The "Little Red Hen" Sprints Into Fall

Lucy Gellman | October 2nd, 2019


Culture & Community  |  Food Justice  |  Food & Farming  |  West River


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Lucy Gellman Photos. 

By noon on a recent Saturday, the Little Red Hen was looking cleaner than it had for a few weeks. In one corner, students worked together to pull weeds from under a tomato plant. In another, two medical residents studied the directions for a tool shed. A volunteer jogged by with a milk crate full of live worms. A monarch, circling in the heat, landed on a pink zinnia.

Stacy Spell looked around, taking in a symphony of sun-soaked, weeding hands. He gave a quick set of instructions to volunteers, then headed towards the chicken coop.

It’s a snapshot of the Little Red Hen that is becoming increasingly common on the weekends, as Stacy Spell uses urban farming to counter food insecurity, gun violence and crime in the city’s West River Neighborhood. A retired police officer who is now the director of Project Longevity, Spell has expanded the Mead Street space with students from the Yale Medical School and volunteers from St. Thomas More Catholic Chapel and Center at Yale.

“With this kind of help, we can get stuff done,” he said. “The whole thing is trying to get the community together.”

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In addition to community gardening and a take-what-you-need policy during the week—the gate is never locked—there is a workday each weekend, from 11 a.m. to 2 p.m. on Saturdays.

For Spell, the story of the Little Red Hen began in 2010, when Shaw’s supermarket closed on Whalley Avenue and New Haveners learned that they would have to drive out to the suburbs for groceries (Stop & Shop, which is now in that location, did not arrive until 2011). In a city already struggling with food insecurity—as it still is today—Spell could see neighbors who were hit particularly hard by the closure.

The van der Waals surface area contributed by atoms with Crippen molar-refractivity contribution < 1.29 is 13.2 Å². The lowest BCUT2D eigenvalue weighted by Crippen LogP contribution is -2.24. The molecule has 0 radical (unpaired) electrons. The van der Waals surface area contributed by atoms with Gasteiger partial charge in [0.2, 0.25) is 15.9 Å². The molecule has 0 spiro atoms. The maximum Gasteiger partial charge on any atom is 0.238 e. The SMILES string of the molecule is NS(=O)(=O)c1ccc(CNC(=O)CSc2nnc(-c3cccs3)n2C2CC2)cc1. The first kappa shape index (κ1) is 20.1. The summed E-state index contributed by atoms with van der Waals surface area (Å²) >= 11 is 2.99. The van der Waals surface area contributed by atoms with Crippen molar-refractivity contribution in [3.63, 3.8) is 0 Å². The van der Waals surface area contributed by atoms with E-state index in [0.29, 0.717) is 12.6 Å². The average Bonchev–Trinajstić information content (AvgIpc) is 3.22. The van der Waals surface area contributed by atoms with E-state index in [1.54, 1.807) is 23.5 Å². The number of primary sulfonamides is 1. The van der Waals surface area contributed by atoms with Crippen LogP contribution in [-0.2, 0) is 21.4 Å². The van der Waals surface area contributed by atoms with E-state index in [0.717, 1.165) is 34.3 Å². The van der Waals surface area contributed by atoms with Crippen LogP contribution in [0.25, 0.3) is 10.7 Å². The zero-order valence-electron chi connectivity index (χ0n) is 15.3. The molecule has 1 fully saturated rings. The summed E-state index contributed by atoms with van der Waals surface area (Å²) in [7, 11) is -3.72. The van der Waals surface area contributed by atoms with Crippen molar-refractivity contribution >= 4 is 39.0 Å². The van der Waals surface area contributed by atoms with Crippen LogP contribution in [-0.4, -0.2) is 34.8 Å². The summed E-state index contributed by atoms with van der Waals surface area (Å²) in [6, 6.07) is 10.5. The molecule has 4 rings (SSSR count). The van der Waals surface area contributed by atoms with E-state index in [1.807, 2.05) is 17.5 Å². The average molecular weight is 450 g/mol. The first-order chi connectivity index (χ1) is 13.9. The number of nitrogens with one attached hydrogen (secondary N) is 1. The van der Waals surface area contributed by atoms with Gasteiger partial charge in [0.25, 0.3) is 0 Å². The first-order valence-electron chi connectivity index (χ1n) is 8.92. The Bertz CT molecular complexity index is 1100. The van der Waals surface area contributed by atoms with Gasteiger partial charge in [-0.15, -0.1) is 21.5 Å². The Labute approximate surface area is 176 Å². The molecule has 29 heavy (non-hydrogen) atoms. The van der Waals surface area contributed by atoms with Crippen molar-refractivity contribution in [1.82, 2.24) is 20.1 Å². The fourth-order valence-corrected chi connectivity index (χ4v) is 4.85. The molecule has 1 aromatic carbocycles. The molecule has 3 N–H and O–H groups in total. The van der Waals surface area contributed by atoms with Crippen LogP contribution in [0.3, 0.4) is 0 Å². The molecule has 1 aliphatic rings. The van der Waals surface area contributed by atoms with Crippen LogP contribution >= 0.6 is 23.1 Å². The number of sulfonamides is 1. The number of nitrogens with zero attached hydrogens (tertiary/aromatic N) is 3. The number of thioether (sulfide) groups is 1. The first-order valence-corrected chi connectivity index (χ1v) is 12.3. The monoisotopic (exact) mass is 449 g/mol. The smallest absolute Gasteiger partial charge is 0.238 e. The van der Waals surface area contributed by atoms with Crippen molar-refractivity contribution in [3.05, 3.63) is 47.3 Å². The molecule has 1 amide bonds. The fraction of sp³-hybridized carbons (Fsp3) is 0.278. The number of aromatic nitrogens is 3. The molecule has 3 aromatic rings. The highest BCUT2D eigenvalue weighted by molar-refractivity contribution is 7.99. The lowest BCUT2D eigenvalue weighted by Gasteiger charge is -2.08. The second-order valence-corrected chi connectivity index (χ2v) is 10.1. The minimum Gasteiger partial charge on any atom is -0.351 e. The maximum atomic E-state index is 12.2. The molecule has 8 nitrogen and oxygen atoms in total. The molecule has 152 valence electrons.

As part of the Robert Wood Johnson Foundation Clinical Scholars Program, he led an initiative in the neighborhood, surveying residents on what they wanted to see for a better quality of life. He heard the same thing over and over again: fresh, organic produce that was both affordable and readily accessible to them. 

The next year, the garden started with a few raised beds in a plot owned by the Board of Education, which operates Barnard Environmental Magnet School across the street. It is named after the children’s story of the same name, which follows a little red hen who wants to bake bread, and needs help from her fellow farm animals.

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Since expanding that mission in 2012, that small plot has bloomed into raised beds of tomatoes, bright zinnias, marigolds, and sunflowers, kale and collard greens, hot green peppers, sugar watermelon and cantaloupe. A chicken coop sits further back, close to honey bees that Spell introduced a few years ago.

As beds have multiplied, so too has the garden’s wildly beating heart: Spell has used it as a space to bring together town and gown, pulling in Yalies, longtime West River residents and kids from the community. When he learned that Tyrick Keyes, a longtime green thumb in the garden, had been killed by gunfire in Newhallville, he was crushed.

“It’s still a burden on my heart,” he said.

On a recent workday it was a riot of green, punctuated by laughter and a pitter-patter of hands and feet working from plant to plant, bed to bed. Cindy Du, a medical student who met Spell in her first-year course “Intro To The Profession” last year, welcomed groups of volunteers into the garden and got them situated with work gloves and weeding tasks.